The mRNA-based vaccines cannot lead to COVID-19 or its symptoms since they only lead to the production of the spike protein in the cell.

However, the spike protein itself can lead to cell fusion: Quantitative assays reveal cell fusion at minimal levels of SARS-CoV-2 spike protein and fusion from without

Is this a potential risk of the mRNA vaccine ? I could imagine, that the spike protein needs to be bound to the virus to induce this effect ? I could not find any literature where the effect of the unbound spike protein is tested.

  • $\begingroup$ Why the down vote ? $\endgroup$
    – Felix Z.
    Commented Feb 23, 2021 at 23:11
  • $\begingroup$ The virus membrane anchored spike provokes virion-cell fusion, the cell membrane anchored spike provokes cell-cell fusion, when encountering ACE2. In most vaccines the 2P mutation greatly reduces this behavior (not in the AstraZeneca vaccine). $\endgroup$
    – reuns
    Commented Feb 27, 2021 at 14:04

1 Answer 1


The mRNA vaccines encode a mutant version of the spike protein in which the structural transition needed to to fuse membranes is blocked. This was done to make the immune response focus on the pre-fusion state, which is much better for neutralizing the virus.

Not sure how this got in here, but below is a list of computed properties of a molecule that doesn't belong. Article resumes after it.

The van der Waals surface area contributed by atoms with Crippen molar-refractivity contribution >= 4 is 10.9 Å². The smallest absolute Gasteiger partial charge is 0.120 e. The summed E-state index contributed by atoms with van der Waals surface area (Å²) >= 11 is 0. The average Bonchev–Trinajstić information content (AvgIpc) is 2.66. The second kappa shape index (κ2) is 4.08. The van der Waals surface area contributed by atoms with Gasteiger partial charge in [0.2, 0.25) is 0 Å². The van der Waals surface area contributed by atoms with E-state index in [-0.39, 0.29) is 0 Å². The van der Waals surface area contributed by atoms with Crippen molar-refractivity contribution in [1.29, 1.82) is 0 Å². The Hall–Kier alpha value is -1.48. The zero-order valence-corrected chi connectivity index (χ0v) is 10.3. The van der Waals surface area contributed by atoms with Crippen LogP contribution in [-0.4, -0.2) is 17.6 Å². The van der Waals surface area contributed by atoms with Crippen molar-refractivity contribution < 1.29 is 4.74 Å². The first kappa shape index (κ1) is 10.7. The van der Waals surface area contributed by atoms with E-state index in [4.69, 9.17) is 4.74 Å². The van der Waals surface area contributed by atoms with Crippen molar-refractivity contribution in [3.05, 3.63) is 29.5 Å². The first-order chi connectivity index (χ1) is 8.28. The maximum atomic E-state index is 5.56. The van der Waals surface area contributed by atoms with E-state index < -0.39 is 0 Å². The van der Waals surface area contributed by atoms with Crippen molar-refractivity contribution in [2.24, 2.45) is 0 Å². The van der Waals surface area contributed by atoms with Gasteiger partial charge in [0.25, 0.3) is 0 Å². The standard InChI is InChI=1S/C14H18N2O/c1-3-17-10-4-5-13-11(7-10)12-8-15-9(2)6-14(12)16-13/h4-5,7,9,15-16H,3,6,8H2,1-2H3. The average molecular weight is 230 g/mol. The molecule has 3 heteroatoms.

From https://cen.acs.org/pharmaceuticals/vaccines/tiny-tweak-behind-COVID-19/98/i38:

Fortuitously, Graham and a former postdoc, Jason McLellan, devised a solution to this problem before the pandemic. Through a bit of structural biology and persistent protein engineering, McLellan discovered that adding two prolines—the most rigid of the 20 amino acids—to a key joint of a vaccine’s spike protein could stabilize the structure’s prefusion shape. This 2P mutation worked in preclinical studies of Graham and Moderna’s MERS vaccine, so they applied it to Moderna’s COVID-19 vaccine.

I don't know if cells expressing wild-type spike protein would fuse into syncytia, but it seems very unlikely to happen with the vaccine spike.

  • $\begingroup$ Comments are not for extended discussion; this conversation has been moved to chat. $\endgroup$
    – Bryan Krause
    Commented May 4, 2021 at 21:41

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